In 1803 commenced the final struggle with Napoleon, which terminated in 1815, leaving the British debt at 865,000,000 sterling. During the twenty years following, 87,000,000 were paid off. This was from necessity, rather than choice; a measure of policy adopted to secure the credit of the government. In 1835, the debt was but 778,-000,000; but the emancipation of eight hundred thousand slaves in the West Indies added to the debt 20,000,000. It has stood at 800,000,000, very nearly, ever since. We give in Diagram No. 11, inserted here, an illustration of the facts as we have stated them.

We have given this history of the rise and progress of the debt of Great Britain, as exhibiting the natural effects of such a system as she inaugurated during the reign of William and Mary. But we have shown only a part of the system. The history of the national bank is interwoven with that of the national debt. It was incorporated in 1697, with a capital, as we have said, of 1,200,000. As the public debt was enlarged, the capital of the bank was increased; that is, more and more of the debt was incorporated into the bank organization, until it amounts, at the present time, to 14,475,000. This bank, as before stated, has never had a shilling of capital to lend to the people; it has simply held a certain amount of the national stocks, and, upon the credit of these, has issued its own promises to pay; and these promises, having been made a legal tender by Parliament, have circulated as money.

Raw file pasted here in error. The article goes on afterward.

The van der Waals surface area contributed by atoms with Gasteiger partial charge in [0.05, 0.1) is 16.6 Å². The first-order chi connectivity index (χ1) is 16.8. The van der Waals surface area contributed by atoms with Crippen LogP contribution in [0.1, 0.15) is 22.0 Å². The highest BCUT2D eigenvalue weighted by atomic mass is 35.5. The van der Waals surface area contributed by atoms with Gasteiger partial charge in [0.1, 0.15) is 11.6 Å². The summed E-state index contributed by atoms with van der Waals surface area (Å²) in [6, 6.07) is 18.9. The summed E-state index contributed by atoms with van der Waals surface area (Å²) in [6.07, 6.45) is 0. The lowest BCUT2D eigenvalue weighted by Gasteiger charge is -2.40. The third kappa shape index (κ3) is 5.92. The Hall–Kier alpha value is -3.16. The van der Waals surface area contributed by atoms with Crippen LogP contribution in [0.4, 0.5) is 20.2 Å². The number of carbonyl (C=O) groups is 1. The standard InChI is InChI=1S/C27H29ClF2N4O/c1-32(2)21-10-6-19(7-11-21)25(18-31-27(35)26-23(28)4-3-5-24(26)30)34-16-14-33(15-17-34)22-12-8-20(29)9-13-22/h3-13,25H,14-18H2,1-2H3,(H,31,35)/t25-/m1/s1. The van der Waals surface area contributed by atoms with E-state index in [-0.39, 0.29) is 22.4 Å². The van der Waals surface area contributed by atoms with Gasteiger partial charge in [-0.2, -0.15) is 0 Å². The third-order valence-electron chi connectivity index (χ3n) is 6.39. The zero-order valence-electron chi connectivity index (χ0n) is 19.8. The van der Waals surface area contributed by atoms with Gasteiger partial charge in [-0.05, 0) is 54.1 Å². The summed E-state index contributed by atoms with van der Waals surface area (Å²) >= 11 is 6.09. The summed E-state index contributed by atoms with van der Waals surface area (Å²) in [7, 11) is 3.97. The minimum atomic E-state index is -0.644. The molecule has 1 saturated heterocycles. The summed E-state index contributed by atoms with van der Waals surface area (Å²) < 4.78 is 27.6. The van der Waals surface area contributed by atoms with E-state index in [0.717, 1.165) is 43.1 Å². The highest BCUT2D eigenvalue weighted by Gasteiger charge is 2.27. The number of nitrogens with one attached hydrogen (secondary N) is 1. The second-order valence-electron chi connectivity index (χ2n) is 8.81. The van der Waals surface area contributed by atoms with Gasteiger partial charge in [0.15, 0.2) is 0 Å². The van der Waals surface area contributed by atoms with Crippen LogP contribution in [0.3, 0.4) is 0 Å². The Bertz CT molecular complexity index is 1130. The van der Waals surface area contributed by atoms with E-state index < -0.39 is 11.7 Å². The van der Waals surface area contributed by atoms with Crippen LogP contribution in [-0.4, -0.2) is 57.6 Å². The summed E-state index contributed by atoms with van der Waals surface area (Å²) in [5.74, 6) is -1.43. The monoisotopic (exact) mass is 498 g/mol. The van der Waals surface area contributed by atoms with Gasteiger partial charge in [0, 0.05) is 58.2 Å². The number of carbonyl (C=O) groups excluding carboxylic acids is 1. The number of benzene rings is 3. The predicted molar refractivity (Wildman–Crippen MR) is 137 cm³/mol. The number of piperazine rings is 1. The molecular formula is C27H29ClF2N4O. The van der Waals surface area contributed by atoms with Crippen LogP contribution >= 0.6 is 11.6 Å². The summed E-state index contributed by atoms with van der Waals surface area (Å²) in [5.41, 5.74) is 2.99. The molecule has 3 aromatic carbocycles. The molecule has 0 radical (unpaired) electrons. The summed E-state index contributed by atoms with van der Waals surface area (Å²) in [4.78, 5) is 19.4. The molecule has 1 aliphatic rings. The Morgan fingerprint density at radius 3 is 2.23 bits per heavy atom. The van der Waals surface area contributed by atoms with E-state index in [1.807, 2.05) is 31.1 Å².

The government has no interest whatever in the bank, so far as its profits are concerned; but it has always stood by it, sustained it by its influence and legislation, besides allowing a large annual sum for its services, in paying the dividends on the public debt. When the bank was obliged to suspend payment, in 1797, the government came to its rescue, by legalizing the act; and the bank went on issuing its notes during the twenty-three years that followed, and sometimes to an amount so excessive, that gold was carried up to a premium of twenty-five to forty per cent: generally, however, during this period, the difference was small, — some ten to fifteen per cent. The last feature to be noticed in this connection is that system of indirect taxation which became so general and efficient under the new financial policy. Duties, as we have said, were laid upon every description of foreign merchandise, and excise upon all articles of home production. This measure was indispensable to the full development of the system. When the masses of the people can be taxed in such a manner that they are almost unconscious at the moment that they are taxed at all; when the amount taken is in very small sums, so that, if the fact were understood, it would hardly be appreciated; when the aggregate amount for a month or a year cannot be ascertained, except approximately, and then only by long and intricate calculation,—taxation may be carried to its utmost possible limit, so far as to leave to the poorer classes only the bare necessaries of life. Such a people may feel that they are very poor, but they will regard this as the consequence of their low wages; they may feel that they are oppressed, but will naturally attribute it to the want of justice or generosity on the part of their employers. The true cause of their poverty and suffering they do not perceive. The gross taxes imposed in Great Britain in 1859 amounted to seventy-three millions sterling, equal to $14 per head, through the whole population, or $70 for a family of five persons. Such a taxation, if collected at all, must be taken, as it is taken, imperceptibly, as it were a penny at a time. This grand system of currency and finance, so fully established in Great Britain, has at this time become the policy of all civilized, and to some extent even of uncivilized countries,—funding, indirect taxation, paper-money banking.